I was just sitting here at Butts-Mehre chatting with another one of the writers and said the following:
"You know, I don't care whether Georgia wins or loses, but even I'm just overwhelmed by all the negativity at this point. It's just smothering."
Then I click over through my email less than a minute later and get this comment (not surprisingly, posted anonymously):
"David - you are such a 'glass half-empty' guy. Negativity drips from every word you write lately. Why don't you spend some time looking at positives? This blog has been reduced to a vent session, with you providing the fodder, and countless pissed Dawgs calling for the firing of the greatest coach we've ever had."
1.) Please CLICK HERE. That was posted four days ago. Or CLICK HERE. That was posted over the summer.
2.) Your team just got blown out by a previously winless team in the SEC coached by the youngest (and at times, most obnoxious) coach in the SEC.
What am I supposed to write about?
My job is to be objective and analytical. At no point during this season or last have I called for a coach to be fired. In fact, I have routinely defended a number of them, including as recently as two weeks ago when I posted about the strong adjustments the stats seem to indicate Willie Martinez makes during the games. I have defended Joe Cox to the point of being called "too close to the program to be objective."
I know I'm probably speaking to the minority of people who read this blog, because the vast majority are pretty even-keeled people with a semblance of perspective, but I think there's also a fair number of folks who could take a valuable lesson from Mark Richt.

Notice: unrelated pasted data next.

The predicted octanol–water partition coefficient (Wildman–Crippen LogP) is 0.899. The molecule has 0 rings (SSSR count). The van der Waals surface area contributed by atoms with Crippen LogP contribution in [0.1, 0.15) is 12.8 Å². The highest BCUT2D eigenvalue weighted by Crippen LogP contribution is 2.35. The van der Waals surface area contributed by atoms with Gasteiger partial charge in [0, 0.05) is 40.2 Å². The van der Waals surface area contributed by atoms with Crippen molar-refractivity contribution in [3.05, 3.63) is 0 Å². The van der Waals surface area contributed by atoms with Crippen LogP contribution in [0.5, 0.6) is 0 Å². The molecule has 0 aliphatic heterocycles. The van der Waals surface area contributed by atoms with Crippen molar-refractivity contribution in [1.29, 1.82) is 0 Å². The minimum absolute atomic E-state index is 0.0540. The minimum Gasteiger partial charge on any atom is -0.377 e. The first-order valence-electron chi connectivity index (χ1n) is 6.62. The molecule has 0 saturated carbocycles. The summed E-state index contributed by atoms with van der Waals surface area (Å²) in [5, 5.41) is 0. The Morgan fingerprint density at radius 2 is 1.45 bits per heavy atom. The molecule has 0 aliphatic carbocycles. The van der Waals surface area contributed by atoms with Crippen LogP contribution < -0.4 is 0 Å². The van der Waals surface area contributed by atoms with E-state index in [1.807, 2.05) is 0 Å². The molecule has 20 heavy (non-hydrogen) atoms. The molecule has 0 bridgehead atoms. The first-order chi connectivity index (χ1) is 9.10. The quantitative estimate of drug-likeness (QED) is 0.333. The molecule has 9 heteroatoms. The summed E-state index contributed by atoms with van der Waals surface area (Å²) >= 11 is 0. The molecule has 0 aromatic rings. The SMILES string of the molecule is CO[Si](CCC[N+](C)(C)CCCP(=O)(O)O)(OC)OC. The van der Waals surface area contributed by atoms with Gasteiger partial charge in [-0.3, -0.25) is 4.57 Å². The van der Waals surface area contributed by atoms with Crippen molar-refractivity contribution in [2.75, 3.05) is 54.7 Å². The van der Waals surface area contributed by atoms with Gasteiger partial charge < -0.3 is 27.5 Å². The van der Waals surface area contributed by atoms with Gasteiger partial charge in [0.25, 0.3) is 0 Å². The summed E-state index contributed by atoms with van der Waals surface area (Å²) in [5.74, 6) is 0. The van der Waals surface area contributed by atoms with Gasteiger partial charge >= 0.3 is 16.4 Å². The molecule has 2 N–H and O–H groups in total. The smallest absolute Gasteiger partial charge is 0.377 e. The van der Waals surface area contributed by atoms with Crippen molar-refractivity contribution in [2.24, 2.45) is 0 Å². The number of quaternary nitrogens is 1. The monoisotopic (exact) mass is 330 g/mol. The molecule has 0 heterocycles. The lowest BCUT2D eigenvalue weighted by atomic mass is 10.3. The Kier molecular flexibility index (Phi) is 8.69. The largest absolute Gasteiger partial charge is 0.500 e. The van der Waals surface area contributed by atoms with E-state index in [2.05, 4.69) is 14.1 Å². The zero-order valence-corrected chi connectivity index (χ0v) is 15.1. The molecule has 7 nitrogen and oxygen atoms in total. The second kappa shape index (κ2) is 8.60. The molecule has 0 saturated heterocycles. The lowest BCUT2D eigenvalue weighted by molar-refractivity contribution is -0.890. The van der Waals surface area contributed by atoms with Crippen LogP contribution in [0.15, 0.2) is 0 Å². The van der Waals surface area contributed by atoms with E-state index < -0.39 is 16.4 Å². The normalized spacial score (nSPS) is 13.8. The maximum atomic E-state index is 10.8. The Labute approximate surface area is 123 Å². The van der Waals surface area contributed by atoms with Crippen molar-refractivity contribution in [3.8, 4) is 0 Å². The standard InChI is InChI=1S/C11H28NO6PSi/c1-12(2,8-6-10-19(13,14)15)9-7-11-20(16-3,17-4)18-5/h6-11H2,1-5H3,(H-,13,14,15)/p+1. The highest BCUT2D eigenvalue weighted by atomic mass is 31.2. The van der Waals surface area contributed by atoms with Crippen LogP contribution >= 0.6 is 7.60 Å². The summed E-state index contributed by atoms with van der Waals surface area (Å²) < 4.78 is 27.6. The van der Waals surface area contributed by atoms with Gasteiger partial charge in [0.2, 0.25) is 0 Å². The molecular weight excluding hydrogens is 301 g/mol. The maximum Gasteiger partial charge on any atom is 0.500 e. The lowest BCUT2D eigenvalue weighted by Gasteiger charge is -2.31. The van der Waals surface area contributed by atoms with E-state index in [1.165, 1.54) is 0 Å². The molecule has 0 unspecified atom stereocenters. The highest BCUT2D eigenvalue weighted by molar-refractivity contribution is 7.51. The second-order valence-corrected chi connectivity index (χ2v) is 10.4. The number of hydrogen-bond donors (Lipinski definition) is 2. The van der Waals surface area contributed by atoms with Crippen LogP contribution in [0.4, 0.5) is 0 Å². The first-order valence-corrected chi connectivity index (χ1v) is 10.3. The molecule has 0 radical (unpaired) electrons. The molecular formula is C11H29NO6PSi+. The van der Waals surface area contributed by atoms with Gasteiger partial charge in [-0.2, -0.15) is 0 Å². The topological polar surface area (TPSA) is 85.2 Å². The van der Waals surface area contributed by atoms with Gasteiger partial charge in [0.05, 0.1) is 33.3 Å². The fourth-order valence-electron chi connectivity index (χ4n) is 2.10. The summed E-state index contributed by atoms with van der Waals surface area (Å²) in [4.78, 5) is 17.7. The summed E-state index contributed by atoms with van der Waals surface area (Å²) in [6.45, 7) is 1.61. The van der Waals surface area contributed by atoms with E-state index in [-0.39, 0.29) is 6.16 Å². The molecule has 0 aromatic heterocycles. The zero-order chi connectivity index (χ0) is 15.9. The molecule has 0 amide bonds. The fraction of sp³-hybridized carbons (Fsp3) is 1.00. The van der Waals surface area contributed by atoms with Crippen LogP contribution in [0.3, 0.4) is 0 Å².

When the fervor for knee-jerk reactions and over-the-top statements is at its zenith, that's the best time for you to take a step back and regain some composure.
All is not well in Athens right now. All is not lost either. But blindly assuming players need to be benched or coaches need to be fired is silly. Blindly assuming we should ignore the problems is silly, too.
Last month, this blog had more page views by a long shot than it ever had before. That's a sign of the passion of Georgia fans (and, I hope, that I'm doing something right with the content). But as more and more passionate fans visit, and more and more of them comment, there's bound to be some negative things said, some things written that I don't agree with or that you don't agree with. The beauty of the Internet is that it is the ultimate form of free speech.
But please believe me when I tell you -- we all want the same thing here. You want information and analysis of your team, and I want to provide it for you. I have no agenda. I'm not trying to get a coach fired or keep a player in the starting lineup when he doesn't belong. I'm simply passing along the best information I can to you. At the same time, I'll pass along any other information I see that is relevant that another journalist has found.
My job is to keep you informed. If you don't like the information, you're welcome to read something else.
Your job is to remain as passionate about your team as ever. If you want to comment and share your thoughts, I welcome that, and I assure you, I read every one of them.
But please remember, we're not enemies here. We're all on the same side. I want you to be informed and passionate fans. You want to be passionate about your team. The coaches and players are all working hard, despite what the final results may show, to ensure your passion is repaid.
Everything else is simply fodder for debate, but not an excuse to be ignorant.
ADDENDUM: I didn't mean to fish for compliments with this post, although I certainly do appreciate the kind words. I simply meant it as a reminder that, for the sake of all of our mental health, maybe put down the pitchforks a bit and let's try to be a little more rational in our analysis and a little more focused in our passion. One of the things I've truly enjoyed about this blog is that the vast majority of comments have fit under the umbrella of common sense. That gets harder to do in times like this, but I'd like to think we can all make it happen.